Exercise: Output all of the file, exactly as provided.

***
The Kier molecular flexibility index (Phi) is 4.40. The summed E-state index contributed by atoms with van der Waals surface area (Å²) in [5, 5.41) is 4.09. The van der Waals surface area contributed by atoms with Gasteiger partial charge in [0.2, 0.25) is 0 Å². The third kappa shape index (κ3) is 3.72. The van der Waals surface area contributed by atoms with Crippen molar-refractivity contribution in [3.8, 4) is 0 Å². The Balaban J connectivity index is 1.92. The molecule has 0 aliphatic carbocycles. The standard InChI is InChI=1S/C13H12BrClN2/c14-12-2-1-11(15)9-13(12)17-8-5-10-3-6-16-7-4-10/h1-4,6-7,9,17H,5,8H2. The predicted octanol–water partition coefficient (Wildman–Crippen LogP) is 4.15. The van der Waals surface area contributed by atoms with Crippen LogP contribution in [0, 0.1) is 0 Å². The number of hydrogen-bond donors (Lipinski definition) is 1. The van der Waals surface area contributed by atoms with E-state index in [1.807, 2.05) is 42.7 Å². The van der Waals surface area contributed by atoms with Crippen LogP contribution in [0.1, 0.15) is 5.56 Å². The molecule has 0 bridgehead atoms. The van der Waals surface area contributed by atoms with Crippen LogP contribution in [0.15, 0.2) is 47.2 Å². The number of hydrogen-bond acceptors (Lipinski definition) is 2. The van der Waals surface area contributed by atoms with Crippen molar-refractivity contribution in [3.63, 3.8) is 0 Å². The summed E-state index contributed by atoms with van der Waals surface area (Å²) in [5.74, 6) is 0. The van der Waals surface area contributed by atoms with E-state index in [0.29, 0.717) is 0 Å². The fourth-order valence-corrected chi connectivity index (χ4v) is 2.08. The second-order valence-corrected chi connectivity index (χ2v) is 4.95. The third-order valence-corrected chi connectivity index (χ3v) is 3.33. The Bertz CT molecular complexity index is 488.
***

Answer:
The Kier molecular flexibility index (Phi) is 4.40. The summed E-state index contributed by atoms with van der Waals surface area (Å²) in [5, 5.41) is 4.09. The van der Waals surface area contributed by atoms with Gasteiger partial charge in [0.2, 0.25) is 0 Å². The third kappa shape index (κ3) is 3.72. The van der Waals surface area contributed by atoms with Crippen molar-refractivity contribution in [3.8, 4) is 0 Å². The Balaban J connectivity index is 1.92. The molecule has 0 aliphatic carbocycles. The standard InChI is InChI=1S/C13H12BrClN2/c14-12-2-1-11(15)9-13(12)17-8-5-10-3-6-16-7-4-10/h1-4,6-7,9,17H,5,8H2. The predicted octanol–water partition coefficient (Wildman–Crippen LogP) is 4.15. The van der Waals surface area contributed by atoms with Crippen LogP contribution in [0, 0.1) is 0 Å². The number of hydrogen-bond donors (Lipinski definition) is 1. The van der Waals surface area contributed by atoms with E-state index in [1.807, 2.05) is 42.7 Å². The van der Waals surface area contributed by atoms with Crippen LogP contribution in [0.1, 0.15) is 5.56 Å². The molecule has 0 bridgehead atoms. The van der Waals surface area contributed by atoms with Crippen LogP contribution in [0.15, 0.2) is 47.2 Å². The number of hydrogen-bond acceptors (Lipinski definition) is 2. The van der Waals surface area contributed by atoms with Crippen molar-refractivity contribution in [3.63, 3.8) is 0 Å². The summed E-state index contributed by atoms with van der Waals surface area (Å²) in [5.74, 6) is 0. The van der Waals surface area contributed by atoms with E-state index in [0.29, 0.717) is 0 Å². The fourth-order valence-corrected chi connectivity index (χ4v) is 2.08. The second-order valence-corrected chi connectivity index (χ2v) is 4.95. The third-order valence-corrected chi connectivity index (χ3v) is 3.33. The Bertz CT molecular complexity index is 488.